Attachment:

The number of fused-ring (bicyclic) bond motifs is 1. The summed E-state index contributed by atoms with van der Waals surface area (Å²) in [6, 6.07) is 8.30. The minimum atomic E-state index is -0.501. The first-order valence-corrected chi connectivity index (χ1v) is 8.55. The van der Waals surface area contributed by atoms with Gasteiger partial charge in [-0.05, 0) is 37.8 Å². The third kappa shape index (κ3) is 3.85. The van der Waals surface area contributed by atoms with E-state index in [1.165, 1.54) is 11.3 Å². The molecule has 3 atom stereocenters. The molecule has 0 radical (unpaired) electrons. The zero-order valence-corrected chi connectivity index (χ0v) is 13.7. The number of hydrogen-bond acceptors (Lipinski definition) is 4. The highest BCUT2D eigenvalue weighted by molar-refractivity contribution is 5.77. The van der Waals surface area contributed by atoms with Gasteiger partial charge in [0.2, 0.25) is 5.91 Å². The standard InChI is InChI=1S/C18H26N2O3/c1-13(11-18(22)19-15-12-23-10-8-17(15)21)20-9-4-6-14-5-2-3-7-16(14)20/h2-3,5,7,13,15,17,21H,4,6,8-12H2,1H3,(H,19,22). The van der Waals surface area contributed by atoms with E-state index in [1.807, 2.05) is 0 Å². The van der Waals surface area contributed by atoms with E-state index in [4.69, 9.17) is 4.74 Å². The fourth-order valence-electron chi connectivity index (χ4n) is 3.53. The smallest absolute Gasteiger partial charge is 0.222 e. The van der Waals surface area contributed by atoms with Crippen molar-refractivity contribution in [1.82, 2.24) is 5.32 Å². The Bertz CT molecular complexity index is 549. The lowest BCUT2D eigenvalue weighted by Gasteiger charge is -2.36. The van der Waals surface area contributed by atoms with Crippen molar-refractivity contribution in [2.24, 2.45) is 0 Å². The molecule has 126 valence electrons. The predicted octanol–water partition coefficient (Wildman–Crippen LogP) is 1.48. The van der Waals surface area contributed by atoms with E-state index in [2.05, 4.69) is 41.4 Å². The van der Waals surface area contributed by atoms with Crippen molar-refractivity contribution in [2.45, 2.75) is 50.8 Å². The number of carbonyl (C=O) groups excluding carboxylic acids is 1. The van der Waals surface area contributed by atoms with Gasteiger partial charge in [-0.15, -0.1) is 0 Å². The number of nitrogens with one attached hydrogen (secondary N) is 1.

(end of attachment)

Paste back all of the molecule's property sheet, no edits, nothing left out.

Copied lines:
The number of fused-ring (bicyclic) bond motifs is 1. The summed E-state index contributed by atoms with van der Waals surface area (Å²) in [6, 6.07) is 8.30. The minimum atomic E-state index is -0.501. The first-order valence-corrected chi connectivity index (χ1v) is 8.55. The van der Waals surface area contributed by atoms with Gasteiger partial charge in [-0.05, 0) is 37.8 Å². The third kappa shape index (κ3) is 3.85. The van der Waals surface area contributed by atoms with E-state index in [1.165, 1.54) is 11.3 Å². The molecule has 3 atom stereocenters. The molecule has 0 radical (unpaired) electrons. The zero-order valence-corrected chi connectivity index (χ0v) is 13.7. The number of hydrogen-bond acceptors (Lipinski definition) is 4. The highest BCUT2D eigenvalue weighted by molar-refractivity contribution is 5.77. The van der Waals surface area contributed by atoms with Gasteiger partial charge in [0.2, 0.25) is 5.91 Å². The standard InChI is InChI=1S/C18H26N2O3/c1-13(11-18(22)19-15-12-23-10-8-17(15)21)20-9-4-6-14-5-2-3-7-16(14)20/h2-3,5,7,13,15,17,21H,4,6,8-12H2,1H3,(H,19,22). The van der Waals surface area contributed by atoms with E-state index in [1.807, 2.05) is 0 Å². The van der Waals surface area contributed by atoms with E-state index in [4.69, 9.17) is 4.74 Å². The fourth-order valence-electron chi connectivity index (χ4n) is 3.53. The smallest absolute Gasteiger partial charge is 0.222 e. The van der Waals surface area contributed by atoms with Crippen molar-refractivity contribution in [1.82, 2.24) is 5.32 Å². The Bertz CT molecular complexity index is 549. The lowest BCUT2D eigenvalue weighted by Gasteiger charge is -2.36. The van der Waals surface area contributed by atoms with Crippen molar-refractivity contribution in [2.24, 2.45) is 0 Å². The molecule has 126 valence electrons. The predicted octanol–water partition coefficient (Wildman–Crippen LogP) is 1.48. The van der Waals surface area contributed by atoms with E-state index in [2.05, 4.69) is 41.4 Å². The van der Waals surface area contributed by atoms with Crippen molar-refractivity contribution in [2.45, 2.75) is 50.8 Å². The number of carbonyl (C=O) groups excluding carboxylic acids is 1. The van der Waals surface area contributed by atoms with Gasteiger partial charge in [-0.15, -0.1) is 0 Å². The number of nitrogens with one attached hydrogen (secondary N) is 1.